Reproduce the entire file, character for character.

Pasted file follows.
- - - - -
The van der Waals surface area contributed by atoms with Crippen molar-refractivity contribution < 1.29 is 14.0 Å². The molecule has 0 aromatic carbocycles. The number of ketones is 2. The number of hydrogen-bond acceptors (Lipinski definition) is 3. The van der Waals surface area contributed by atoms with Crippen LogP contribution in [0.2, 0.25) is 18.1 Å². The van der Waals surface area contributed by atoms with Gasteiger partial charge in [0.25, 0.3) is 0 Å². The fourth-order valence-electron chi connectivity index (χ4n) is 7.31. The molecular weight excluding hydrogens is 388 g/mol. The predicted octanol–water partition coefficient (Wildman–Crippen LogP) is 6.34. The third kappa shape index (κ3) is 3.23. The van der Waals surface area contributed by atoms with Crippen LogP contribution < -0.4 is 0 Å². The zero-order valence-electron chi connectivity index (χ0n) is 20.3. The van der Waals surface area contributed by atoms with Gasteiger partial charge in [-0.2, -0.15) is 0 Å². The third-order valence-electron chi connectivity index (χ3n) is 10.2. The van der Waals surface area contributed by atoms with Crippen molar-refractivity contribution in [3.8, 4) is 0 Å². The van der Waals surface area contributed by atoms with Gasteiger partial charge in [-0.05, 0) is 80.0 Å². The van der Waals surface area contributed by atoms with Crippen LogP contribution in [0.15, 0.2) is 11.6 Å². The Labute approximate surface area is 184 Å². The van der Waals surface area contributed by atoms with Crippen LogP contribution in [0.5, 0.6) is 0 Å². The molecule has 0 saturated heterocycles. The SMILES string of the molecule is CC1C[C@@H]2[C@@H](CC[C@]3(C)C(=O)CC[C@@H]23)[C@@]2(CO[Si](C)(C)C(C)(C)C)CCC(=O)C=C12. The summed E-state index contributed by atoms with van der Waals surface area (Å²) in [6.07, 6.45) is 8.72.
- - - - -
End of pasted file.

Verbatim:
The van der Waals surface area contributed by atoms with Crippen molar-refractivity contribution < 1.29 is 14.0 Å². The molecule has 0 aromatic carbocycles. The number of ketones is 2. The number of hydrogen-bond acceptors (Lipinski definition) is 3. The van der Waals surface area contributed by atoms with Crippen LogP contribution in [0.2, 0.25) is 18.1 Å². The van der Waals surface area contributed by atoms with Gasteiger partial charge in [0.25, 0.3) is 0 Å². The fourth-order valence-electron chi connectivity index (χ4n) is 7.31. The molecular weight excluding hydrogens is 388 g/mol. The predicted octanol–water partition coefficient (Wildman–Crippen LogP) is 6.34. The third kappa shape index (κ3) is 3.23. The van der Waals surface area contributed by atoms with Crippen LogP contribution < -0.4 is 0 Å². The zero-order valence-electron chi connectivity index (χ0n) is 20.3. The van der Waals surface area contributed by atoms with Gasteiger partial charge in [-0.2, -0.15) is 0 Å². The third-order valence-electron chi connectivity index (χ3n) is 10.2. The van der Waals surface area contributed by atoms with Crippen molar-refractivity contribution in [3.8, 4) is 0 Å². The van der Waals surface area contributed by atoms with Gasteiger partial charge in [-0.05, 0) is 80.0 Å². The van der Waals surface area contributed by atoms with Crippen LogP contribution in [0.15, 0.2) is 11.6 Å². The Labute approximate surface area is 184 Å². The van der Waals surface area contributed by atoms with Crippen LogP contribution in [0.5, 0.6) is 0 Å². The molecule has 0 saturated heterocycles. The SMILES string of the molecule is CC1C[C@@H]2[C@@H](CC[C@]3(C)C(=O)CC[C@@H]23)[C@@]2(CO[Si](C)(C)C(C)(C)C)CCC(=O)C=C12. The summed E-state index contributed by atoms with van der Waals surface area (Å²) in [6.07, 6.45) is 8.72.